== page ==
Dear White Canadians,
When I was a little girl, I remember clearly the first time that I was called a racist name, that moment where I understood that I was not equal. There is a pain in these experiences that stays with you for life. I am sure that every person of colour in Canada has a story like this one.
I used to comfort myself in the myth of multiculturalism, with the belief that most Canadians were not racist. To be honest, over the last few years, this has not provided much comfort.
I am, like many, searching to understand why Tuesday night's election results are having such an impact upon me and other people of colour I know. There is much fear and deep sadness around me as we hear about the acts of racism Americans are facing.
At this moment, I feel foolish for believing that "equality for all" was near a social consensus that a majority had signed on to. I knew we had our issues in achieving this ideal, but I believed that the majority of Americans would openly condemn the racism, xenophobia and sexism that were so deeply rooted in Trump's campaign.
Do you believe that Canada would be better if people like me were not here?
For what it's worth -- it looks like a lot of them did, except for White America. This is a realization that has gutted all people of colour and filled them with fear for the future.
I have heard so many attempts at explanation for these votes from America -- globalization, inequality, etc. But it should not have been. Their consideration of Trump should have ended at the racist chants at his rallies, at the policies of deportation and discrimination based on race and religion, at the endorsements from the KKK and so many more things. But it did not.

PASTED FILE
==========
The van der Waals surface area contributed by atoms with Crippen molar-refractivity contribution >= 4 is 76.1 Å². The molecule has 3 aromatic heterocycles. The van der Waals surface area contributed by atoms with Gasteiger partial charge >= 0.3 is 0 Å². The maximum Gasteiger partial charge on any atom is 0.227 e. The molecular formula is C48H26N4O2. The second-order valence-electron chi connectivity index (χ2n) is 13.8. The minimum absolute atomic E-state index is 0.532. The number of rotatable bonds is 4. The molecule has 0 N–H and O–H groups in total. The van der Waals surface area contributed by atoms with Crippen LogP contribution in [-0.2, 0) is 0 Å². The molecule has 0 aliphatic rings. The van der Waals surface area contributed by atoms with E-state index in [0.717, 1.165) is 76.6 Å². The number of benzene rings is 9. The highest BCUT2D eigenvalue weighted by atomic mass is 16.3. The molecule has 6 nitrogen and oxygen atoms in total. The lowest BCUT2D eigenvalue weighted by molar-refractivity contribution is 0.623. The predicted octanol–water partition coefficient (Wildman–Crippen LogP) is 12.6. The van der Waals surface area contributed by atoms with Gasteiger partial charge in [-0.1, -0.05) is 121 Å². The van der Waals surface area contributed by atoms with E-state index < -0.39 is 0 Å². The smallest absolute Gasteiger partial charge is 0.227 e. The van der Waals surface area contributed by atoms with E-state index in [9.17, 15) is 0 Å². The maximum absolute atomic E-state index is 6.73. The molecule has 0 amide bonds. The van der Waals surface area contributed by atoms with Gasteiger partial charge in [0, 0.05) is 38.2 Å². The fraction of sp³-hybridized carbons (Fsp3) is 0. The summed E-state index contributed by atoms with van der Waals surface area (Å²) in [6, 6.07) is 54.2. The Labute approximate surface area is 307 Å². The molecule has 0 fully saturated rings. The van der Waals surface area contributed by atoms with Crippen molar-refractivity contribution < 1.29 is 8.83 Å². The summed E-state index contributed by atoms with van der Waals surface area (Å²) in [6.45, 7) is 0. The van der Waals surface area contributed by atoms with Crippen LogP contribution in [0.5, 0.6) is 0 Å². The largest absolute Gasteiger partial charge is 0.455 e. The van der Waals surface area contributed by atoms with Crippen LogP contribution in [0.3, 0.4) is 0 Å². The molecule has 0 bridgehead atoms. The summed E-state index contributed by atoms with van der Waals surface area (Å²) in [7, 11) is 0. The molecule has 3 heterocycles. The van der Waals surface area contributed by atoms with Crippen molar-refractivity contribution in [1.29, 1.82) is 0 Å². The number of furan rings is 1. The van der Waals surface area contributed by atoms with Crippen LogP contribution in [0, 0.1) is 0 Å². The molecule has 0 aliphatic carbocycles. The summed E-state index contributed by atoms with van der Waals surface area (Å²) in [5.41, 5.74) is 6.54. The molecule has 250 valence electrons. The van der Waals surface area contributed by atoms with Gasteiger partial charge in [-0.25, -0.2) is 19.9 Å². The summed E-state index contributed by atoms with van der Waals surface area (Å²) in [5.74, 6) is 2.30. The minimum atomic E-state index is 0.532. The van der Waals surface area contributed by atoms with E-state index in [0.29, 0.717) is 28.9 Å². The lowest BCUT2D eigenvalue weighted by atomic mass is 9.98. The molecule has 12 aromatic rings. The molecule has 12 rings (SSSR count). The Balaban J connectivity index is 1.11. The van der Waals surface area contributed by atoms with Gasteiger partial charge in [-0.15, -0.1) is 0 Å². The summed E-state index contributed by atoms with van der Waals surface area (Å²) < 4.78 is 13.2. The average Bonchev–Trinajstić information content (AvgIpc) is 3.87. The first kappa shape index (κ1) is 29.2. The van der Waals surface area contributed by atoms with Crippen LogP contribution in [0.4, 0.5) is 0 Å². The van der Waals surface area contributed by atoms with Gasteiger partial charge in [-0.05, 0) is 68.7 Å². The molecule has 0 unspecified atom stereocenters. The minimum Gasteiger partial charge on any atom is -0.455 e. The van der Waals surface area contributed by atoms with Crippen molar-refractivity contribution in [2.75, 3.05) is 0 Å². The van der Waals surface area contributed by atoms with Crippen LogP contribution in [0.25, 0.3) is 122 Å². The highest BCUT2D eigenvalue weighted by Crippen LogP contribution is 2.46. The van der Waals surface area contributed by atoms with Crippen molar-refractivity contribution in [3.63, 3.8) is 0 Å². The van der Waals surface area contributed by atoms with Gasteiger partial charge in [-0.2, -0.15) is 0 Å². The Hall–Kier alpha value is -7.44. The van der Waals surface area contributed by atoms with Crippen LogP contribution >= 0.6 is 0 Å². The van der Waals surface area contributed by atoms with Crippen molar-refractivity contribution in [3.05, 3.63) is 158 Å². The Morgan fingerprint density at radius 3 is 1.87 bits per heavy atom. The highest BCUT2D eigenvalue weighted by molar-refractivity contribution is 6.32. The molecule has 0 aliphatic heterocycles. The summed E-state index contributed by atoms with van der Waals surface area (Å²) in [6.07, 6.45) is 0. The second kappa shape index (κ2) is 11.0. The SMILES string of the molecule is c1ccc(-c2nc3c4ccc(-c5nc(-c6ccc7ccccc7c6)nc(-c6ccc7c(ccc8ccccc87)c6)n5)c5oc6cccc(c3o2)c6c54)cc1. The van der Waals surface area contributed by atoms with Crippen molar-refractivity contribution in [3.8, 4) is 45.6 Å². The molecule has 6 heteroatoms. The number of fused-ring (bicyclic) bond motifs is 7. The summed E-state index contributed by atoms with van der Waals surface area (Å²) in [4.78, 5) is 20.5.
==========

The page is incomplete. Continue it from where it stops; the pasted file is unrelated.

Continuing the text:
The world is changing in our midst and now is the time to openly and honestly confront ourselves. If it is true that Canada stands alone as a country where far-right, anti-immigration, fear-based politics have not gained real power -- we are living in a dark time. Can we remain this way in the future?
White Canadians, I need to know -- how does the Trump victory feel for you?
Is there a part of you that feels empowered by Trump's win? Do the words now coming out of Conservative leadership candidate Kellie Leitch's mouth fall upon your ears? What do you think are "Canadian values?" In your deepest of thoughts and wildest dreams, do you believe that Canada would be better if people like me were not here?
How will you respond now?
I worry that you can too easily find comfort in your privilege and wrap it around you like a blanket to filter out the horror that we feel. That this comfort will allow you to move on and become silent on the terror in Trump's plan and the voices of racism.
White Canadians, we need to know now -- do we have to worry about you? Will you stand with us for a Canada that openly and loudly rejects hate of all kinds? Do you truly believe that no one is equal unless we are all equal?
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Even teens with the same identity -- be it racial or gender -- can be guilty of bullying and discrimination. Ontario's Ministry of Education defines bullying as "a form of repeated, persistent, and aggressive behaviour directed at an individual or individuals that is intended to cause (or should be known to cause) fear and distress and/or harm to another person's body, feelings, self-esteem, or reputation."
Social media can be a platform for bullying to continue even after school is out. Cyber bullying occurs when young people take malicious actions online. through chat rooms, email, social sites and instant messaging.